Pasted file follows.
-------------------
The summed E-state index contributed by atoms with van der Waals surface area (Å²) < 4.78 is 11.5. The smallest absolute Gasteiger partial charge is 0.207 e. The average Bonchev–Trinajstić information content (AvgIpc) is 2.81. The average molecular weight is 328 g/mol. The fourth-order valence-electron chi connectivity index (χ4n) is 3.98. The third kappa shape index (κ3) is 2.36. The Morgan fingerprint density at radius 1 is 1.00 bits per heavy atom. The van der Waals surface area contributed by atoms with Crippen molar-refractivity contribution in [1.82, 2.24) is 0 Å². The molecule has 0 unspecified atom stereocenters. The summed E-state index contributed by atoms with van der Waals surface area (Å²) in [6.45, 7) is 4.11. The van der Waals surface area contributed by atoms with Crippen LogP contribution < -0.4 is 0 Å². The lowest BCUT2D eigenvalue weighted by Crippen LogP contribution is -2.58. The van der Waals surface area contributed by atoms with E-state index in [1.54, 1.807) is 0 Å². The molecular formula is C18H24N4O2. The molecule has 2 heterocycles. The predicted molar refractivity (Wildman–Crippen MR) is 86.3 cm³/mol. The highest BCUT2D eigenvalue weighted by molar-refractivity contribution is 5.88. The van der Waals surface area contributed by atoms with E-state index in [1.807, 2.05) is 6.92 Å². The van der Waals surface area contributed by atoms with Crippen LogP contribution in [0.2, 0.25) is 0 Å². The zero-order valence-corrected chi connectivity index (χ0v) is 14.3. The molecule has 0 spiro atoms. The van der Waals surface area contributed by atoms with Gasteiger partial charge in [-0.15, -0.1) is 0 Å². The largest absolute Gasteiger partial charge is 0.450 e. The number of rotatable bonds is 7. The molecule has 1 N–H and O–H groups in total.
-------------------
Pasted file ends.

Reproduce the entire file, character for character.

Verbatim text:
The summed E-state index contributed by atoms with van der Waals surface area (Å²) < 4.78 is 11.5. The smallest absolute Gasteiger partial charge is 0.207 e. The average Bonchev–Trinajstić information content (AvgIpc) is 2.81. The average molecular weight is 328 g/mol. The fourth-order valence-electron chi connectivity index (χ4n) is 3.98. The third kappa shape index (κ3) is 2.36. The Morgan fingerprint density at radius 1 is 1.00 bits per heavy atom. The van der Waals surface area contributed by atoms with Crippen molar-refractivity contribution in [1.82, 2.24) is 0 Å². The molecule has 0 unspecified atom stereocenters. The summed E-state index contributed by atoms with van der Waals surface area (Å²) in [6.45, 7) is 4.11. The van der Waals surface area contributed by atoms with Crippen LogP contribution < -0.4 is 0 Å². The lowest BCUT2D eigenvalue weighted by Crippen LogP contribution is -2.58. The van der Waals surface area contributed by atoms with E-state index in [1.54, 1.807) is 0 Å². The molecular formula is C18H24N4O2. The molecule has 2 heterocycles. The predicted molar refractivity (Wildman–Crippen MR) is 86.3 cm³/mol. The highest BCUT2D eigenvalue weighted by molar-refractivity contribution is 5.88. The van der Waals surface area contributed by atoms with E-state index in [1.807, 2.05) is 6.92 Å². The van der Waals surface area contributed by atoms with Crippen LogP contribution in [0.2, 0.25) is 0 Å². The zero-order valence-corrected chi connectivity index (χ0v) is 14.3. The molecule has 0 spiro atoms. The van der Waals surface area contributed by atoms with Gasteiger partial charge in [-0.15, -0.1) is 0 Å². The largest absolute Gasteiger partial charge is 0.450 e. The number of rotatable bonds is 7. The molecule has 1 N–H and O–H groups in total.